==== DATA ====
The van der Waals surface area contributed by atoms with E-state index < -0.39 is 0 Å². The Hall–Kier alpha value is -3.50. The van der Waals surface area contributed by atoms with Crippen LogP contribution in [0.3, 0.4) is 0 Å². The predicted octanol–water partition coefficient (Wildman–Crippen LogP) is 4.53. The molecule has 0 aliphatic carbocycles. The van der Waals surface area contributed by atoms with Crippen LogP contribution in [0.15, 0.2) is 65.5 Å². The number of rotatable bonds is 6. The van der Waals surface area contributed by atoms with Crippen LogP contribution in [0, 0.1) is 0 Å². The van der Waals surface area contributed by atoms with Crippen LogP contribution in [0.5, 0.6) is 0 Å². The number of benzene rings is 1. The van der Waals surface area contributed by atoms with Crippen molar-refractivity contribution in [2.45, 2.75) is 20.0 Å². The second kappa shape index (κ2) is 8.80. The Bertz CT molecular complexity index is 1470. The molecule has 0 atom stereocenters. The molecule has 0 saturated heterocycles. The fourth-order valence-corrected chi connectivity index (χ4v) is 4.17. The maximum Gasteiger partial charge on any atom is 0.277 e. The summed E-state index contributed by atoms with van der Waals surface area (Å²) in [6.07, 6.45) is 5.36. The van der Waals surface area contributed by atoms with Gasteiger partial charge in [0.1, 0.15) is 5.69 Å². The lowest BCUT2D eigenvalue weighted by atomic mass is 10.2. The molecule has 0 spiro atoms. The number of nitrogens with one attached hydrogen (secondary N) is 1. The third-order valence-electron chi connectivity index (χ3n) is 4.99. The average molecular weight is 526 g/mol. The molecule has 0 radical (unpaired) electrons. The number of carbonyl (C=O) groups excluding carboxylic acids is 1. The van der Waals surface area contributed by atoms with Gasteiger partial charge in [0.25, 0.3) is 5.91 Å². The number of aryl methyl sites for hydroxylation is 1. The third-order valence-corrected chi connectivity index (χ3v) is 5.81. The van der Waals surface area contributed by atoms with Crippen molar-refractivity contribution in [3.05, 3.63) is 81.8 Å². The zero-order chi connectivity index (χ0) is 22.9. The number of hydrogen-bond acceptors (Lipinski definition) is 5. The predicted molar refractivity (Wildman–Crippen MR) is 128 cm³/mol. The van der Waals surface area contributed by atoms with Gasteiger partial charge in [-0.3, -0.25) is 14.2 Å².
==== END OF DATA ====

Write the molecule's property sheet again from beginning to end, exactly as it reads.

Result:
The van der Waals surface area contributed by atoms with E-state index < -0.39 is 0 Å². The Hall–Kier alpha value is -3.50. The van der Waals surface area contributed by atoms with Crippen LogP contribution in [0.3, 0.4) is 0 Å². The predicted octanol–water partition coefficient (Wildman–Crippen LogP) is 4.53. The molecule has 0 aliphatic carbocycles. The van der Waals surface area contributed by atoms with Crippen LogP contribution in [0.15, 0.2) is 65.5 Å². The number of rotatable bonds is 6. The van der Waals surface area contributed by atoms with Crippen LogP contribution in [0, 0.1) is 0 Å². The van der Waals surface area contributed by atoms with Crippen LogP contribution in [0.5, 0.6) is 0 Å². The number of benzene rings is 1. The van der Waals surface area contributed by atoms with Crippen molar-refractivity contribution in [2.45, 2.75) is 20.0 Å². The second kappa shape index (κ2) is 8.80. The Bertz CT molecular complexity index is 1470. The molecule has 0 atom stereocenters. The molecule has 0 saturated heterocycles. The fourth-order valence-corrected chi connectivity index (χ4v) is 4.17. The maximum Gasteiger partial charge on any atom is 0.277 e. The summed E-state index contributed by atoms with van der Waals surface area (Å²) in [6.07, 6.45) is 5.36. The van der Waals surface area contributed by atoms with Gasteiger partial charge in [0.1, 0.15) is 5.69 Å². The lowest BCUT2D eigenvalue weighted by atomic mass is 10.2. The molecule has 0 spiro atoms. The number of nitrogens with one attached hydrogen (secondary N) is 1. The third-order valence-electron chi connectivity index (χ3n) is 4.99. The average molecular weight is 526 g/mol. The molecule has 0 radical (unpaired) electrons. The number of carbonyl (C=O) groups excluding carboxylic acids is 1. The van der Waals surface area contributed by atoms with Gasteiger partial charge in [0.25, 0.3) is 5.91 Å². The number of aryl methyl sites for hydroxylation is 1. The third-order valence-corrected chi connectivity index (χ3v) is 5.81. The van der Waals surface area contributed by atoms with Crippen molar-refractivity contribution in [3.05, 3.63) is 81.8 Å². The zero-order chi connectivity index (χ0) is 22.9. The number of hydrogen-bond acceptors (Lipinski definition) is 5. The predicted molar refractivity (Wildman–Crippen MR) is 128 cm³/mol. The van der Waals surface area contributed by atoms with Gasteiger partial charge in [-0.3, -0.25) is 14.2 Å².